A Cry For Justice

Awakening the Evangelical Church to Domestic Violence and Abuse in its Midst

Tips for staying safe while you make comments on this blog

Duty of care for our readers is important to us at ACFJ.  We try to keep the blog a safe place for survivors of domestic abuse. A place where they won’t be bombarded with comments from abusers or abusers’ allies. And a place where survivors can share without putting themselves at increased risk from their abusers. That is why we moderate every comment before it goes public.

We know that anonymity is important for many of our readers, especially when they are under continuing abuse from their abuser and his allies. As moderators of the blog, we will sometimes edit a comment that we think could pose a safety issue for the commenter. When we edit comments for safety reasons, we remove details that could identify the survivor to her family, friends, church network, etc. We call this ‘disidentifying’ the comment.

We want to share some thoughts and tips about how to remain anonymous and protect your safety when you are submitting comments at ACFJ or at other internet sites. For convenience’s sake, we shall refer to the commenter as female in this post.

Fields in the comment box

This is what the comment box looks like:

Screen Shot 2014-11-16 at 4.28.59 PM

Email address

You must fill out the first field (Email) under the comment box, but your email address will not be visible on the front of the blog when your comment is published. It is only visible to the members of the ACFJ team who can moderate comments.

Screen name

The second field (Name) — whatever you write in this field will become the screen name that will show at the top of your comment when it gets published. If you are concerned about protecting your privacy, it is essential to choose a screen name that will not identify you. Sometimes a reader, especially when she first finds our blog, is inexperienced in blogging and cyberspace and because of this she might give a screen name that could give her true identity away.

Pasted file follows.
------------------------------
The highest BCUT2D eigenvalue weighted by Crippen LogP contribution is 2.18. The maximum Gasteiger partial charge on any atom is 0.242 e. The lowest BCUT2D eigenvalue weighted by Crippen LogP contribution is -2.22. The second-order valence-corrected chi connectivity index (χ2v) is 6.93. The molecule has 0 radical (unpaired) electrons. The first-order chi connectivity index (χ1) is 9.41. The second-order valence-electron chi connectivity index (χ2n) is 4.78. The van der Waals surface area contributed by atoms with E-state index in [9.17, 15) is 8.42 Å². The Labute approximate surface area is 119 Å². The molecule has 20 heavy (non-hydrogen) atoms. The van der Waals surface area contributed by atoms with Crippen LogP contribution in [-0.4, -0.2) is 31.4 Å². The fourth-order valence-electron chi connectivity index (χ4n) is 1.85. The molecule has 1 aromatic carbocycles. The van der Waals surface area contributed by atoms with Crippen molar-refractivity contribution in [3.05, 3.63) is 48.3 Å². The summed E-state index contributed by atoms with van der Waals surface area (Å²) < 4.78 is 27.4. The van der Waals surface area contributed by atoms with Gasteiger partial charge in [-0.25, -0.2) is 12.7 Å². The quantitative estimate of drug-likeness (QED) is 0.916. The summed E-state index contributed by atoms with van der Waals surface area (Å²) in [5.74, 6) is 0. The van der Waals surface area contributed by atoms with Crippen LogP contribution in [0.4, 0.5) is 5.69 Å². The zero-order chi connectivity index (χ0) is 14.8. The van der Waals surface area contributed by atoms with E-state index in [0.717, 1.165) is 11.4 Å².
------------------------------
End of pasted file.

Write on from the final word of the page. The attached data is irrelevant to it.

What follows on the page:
If you wish to use a screen name that does not identify you:

  • Do not use your real name or initials (first, middle, or last).
  • Do not use part or all of your email address.
  • Your screen name doesn’t have to be a real name. It can be any word, or a combination of letters, numbers, or symbols.
  • In most circumstances we encourage readers to use the same screen name for all their comments, so that other commenters “know” who they are talking with. However, there’s nothing wrong with using multiple screen names (and multiple WordPress accounts) if you think your abuser is reading the blog. Multiple screen names may make it more difficult for your abuser to identify you if he is following the blog.

Website

The third field (Website) does not have to be filled out. If you do put a website address in this field and we decide to allow it, when other readers click on your gravatar at that comment they will be taken over to your own website. This may be risky for some of our commenters. When a gravatar is linked to the commenter’s own website, this tends to drive traffic to that person’s website. We decide whether to allow or remove the link to the commenter’s own website on a case by case basis, taking into account the commmenter’s safety risks as we can best guesstimate them, and whether or not we feel okay about giving publicity to the other website.

Gravatar

The gravatar in the screen shot above is the little square box with a green design in it. Every WordPress account is given a different gravatar. On A Cry For Justice we have set the default so that gravatars have coloured symetrical patterns. The patterns are generated automatically by WordPress, we have no say in that.

Occasionally one of our commenters has chosen to use their own photo (e.g. Barbara Roberts) or a photo of something other than their own face (e.g. Ida Mae) as their gravatar image. But if you haven’t specifically set your WordPress account so it diplays your chosen image, your comments on this blog will show whatever symetrical coloured pattern that WordPress assigns to you. This gravatar will appear each time a comment of yours is published on this blog. If you use multiple WordPress accounts, each account will have its own gravatar.